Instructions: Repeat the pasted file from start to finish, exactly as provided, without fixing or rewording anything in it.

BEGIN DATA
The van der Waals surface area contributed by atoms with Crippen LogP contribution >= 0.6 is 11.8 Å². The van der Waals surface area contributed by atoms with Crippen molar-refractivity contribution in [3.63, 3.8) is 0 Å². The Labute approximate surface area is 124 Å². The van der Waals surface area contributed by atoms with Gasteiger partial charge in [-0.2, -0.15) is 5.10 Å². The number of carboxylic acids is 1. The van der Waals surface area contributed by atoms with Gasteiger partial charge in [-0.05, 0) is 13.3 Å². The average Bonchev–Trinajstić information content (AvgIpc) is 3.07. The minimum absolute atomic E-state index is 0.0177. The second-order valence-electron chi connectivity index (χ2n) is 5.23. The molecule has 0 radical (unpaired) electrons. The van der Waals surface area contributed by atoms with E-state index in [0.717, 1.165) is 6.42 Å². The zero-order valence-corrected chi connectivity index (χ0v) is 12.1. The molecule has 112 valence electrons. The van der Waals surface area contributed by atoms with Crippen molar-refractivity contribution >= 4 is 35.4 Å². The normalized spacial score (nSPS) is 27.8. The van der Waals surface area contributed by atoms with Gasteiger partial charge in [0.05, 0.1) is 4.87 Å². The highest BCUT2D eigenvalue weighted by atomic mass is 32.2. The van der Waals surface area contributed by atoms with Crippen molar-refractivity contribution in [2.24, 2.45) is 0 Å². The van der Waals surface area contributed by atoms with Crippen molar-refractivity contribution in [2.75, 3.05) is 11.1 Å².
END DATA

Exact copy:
The van der Waals surface area contributed by atoms with Crippen LogP contribution >= 0.6 is 11.8 Å². The van der Waals surface area contributed by atoms with Crippen molar-refractivity contribution in [3.63, 3.8) is 0 Å². The Labute approximate surface area is 124 Å². The van der Waals surface area contributed by atoms with Gasteiger partial charge in [-0.2, -0.15) is 5.10 Å². The number of carboxylic acids is 1. The van der Waals surface area contributed by atoms with Gasteiger partial charge in [-0.05, 0) is 13.3 Å². The average Bonchev–Trinajstić information content (AvgIpc) is 3.07. The minimum absolute atomic E-state index is 0.0177. The second-order valence-electron chi connectivity index (χ2n) is 5.23. The molecule has 0 radical (unpaired) electrons. The van der Waals surface area contributed by atoms with E-state index in [0.717, 1.165) is 6.42 Å². The zero-order valence-corrected chi connectivity index (χ0v) is 12.1. The molecule has 112 valence electrons. The van der Waals surface area contributed by atoms with Crippen molar-refractivity contribution >= 4 is 35.4 Å². The normalized spacial score (nSPS) is 27.8. The van der Waals surface area contributed by atoms with Gasteiger partial charge in [0.05, 0.1) is 4.87 Å². The highest BCUT2D eigenvalue weighted by atomic mass is 32.2. The van der Waals surface area contributed by atoms with Crippen molar-refractivity contribution in [2.24, 2.45) is 0 Å². The van der Waals surface area contributed by atoms with Crippen molar-refractivity contribution in [2.75, 3.05) is 11.1 Å².